Transfigured World
Carolyn Williams
Transfigured World

Exploring the intricacy and complexity of Walter Pater’s prose, Transfigured World challenges traditional approaches to Pater and shows precise ways in which the form of his prose expresses its content. Carolyn Williams asserts that Pater’s aestheticism and his historicism should be understood as dialectically interrelated critical strategies, inextricable from each other in practice. Williams discusses the explicit and embedded narratives that play a crucial role in Pater’s aesthetic criticism and examines the figures that compose these narratives, including rhetorical tropes, structures of argument such as genealogy, and historical or fictional personae.

Transfigured World
Part One • Opening Conclusions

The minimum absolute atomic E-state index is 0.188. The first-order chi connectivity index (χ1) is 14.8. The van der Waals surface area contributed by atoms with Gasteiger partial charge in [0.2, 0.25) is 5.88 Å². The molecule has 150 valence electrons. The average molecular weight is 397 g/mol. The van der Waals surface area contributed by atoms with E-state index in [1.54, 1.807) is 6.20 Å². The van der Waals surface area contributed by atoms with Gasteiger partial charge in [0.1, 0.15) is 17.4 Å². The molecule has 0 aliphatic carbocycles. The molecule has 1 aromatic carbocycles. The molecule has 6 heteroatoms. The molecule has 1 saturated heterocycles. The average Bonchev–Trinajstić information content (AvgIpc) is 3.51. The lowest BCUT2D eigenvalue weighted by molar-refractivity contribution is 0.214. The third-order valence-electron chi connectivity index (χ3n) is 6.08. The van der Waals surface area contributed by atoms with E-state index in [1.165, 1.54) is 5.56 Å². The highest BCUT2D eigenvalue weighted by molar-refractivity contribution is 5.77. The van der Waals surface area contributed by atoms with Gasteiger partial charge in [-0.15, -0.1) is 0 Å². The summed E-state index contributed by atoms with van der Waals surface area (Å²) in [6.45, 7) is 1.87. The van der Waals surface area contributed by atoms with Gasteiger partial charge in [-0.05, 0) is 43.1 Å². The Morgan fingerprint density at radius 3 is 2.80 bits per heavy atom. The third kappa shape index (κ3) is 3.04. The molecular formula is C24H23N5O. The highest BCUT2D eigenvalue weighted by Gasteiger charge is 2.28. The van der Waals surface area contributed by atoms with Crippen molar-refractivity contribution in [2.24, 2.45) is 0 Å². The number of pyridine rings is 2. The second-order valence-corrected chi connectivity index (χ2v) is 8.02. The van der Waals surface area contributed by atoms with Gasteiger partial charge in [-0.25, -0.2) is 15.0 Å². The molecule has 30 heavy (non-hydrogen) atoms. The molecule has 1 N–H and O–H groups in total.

1. "That Which Is Without"
2. "The Inward World of Thought and Feeling"
3. Aestheticism
4. Answerable Style
5. Historicism
6. Aesthetic Historicism and "Aesthetic Poetry"
7. The Poetics of Revival
Part Two • Figural Strategies in The Renaissance
1. Legend and Historicity
2. Myths of History: The Last Supper
3. The Historicity of Myth
4. Myths of History: The Mona Lisa
5. Types and Figures
6. Low and High Relief: "Luca Della Robbia"
7. The Senses of Relief
Part Three • Historical Novelty and Marius the Epicurean
1. The Transparent Hero
2. Autobiography of the Zeitgeist
3. The Transcendental Induction
4. Typology as Narrative Form
5. Typological Ladders
6. Christian Historicism
7. Literary History as "Appreciation"
Part Four • "Recovery as Reminiscence": The Greek Studies and Plato and Platonism
1. Histories of Myth: The Greek Studies
2. The House Beautiful and Its Interpreter
3. The Philosophy of Mythic Form
4. The History of Philosophy
5. The Anecdote of the Shell
6. Dialogue and Dialectic
7. Paterian Recollection: The Anagogic Mind
The book hasn't received reviews yet.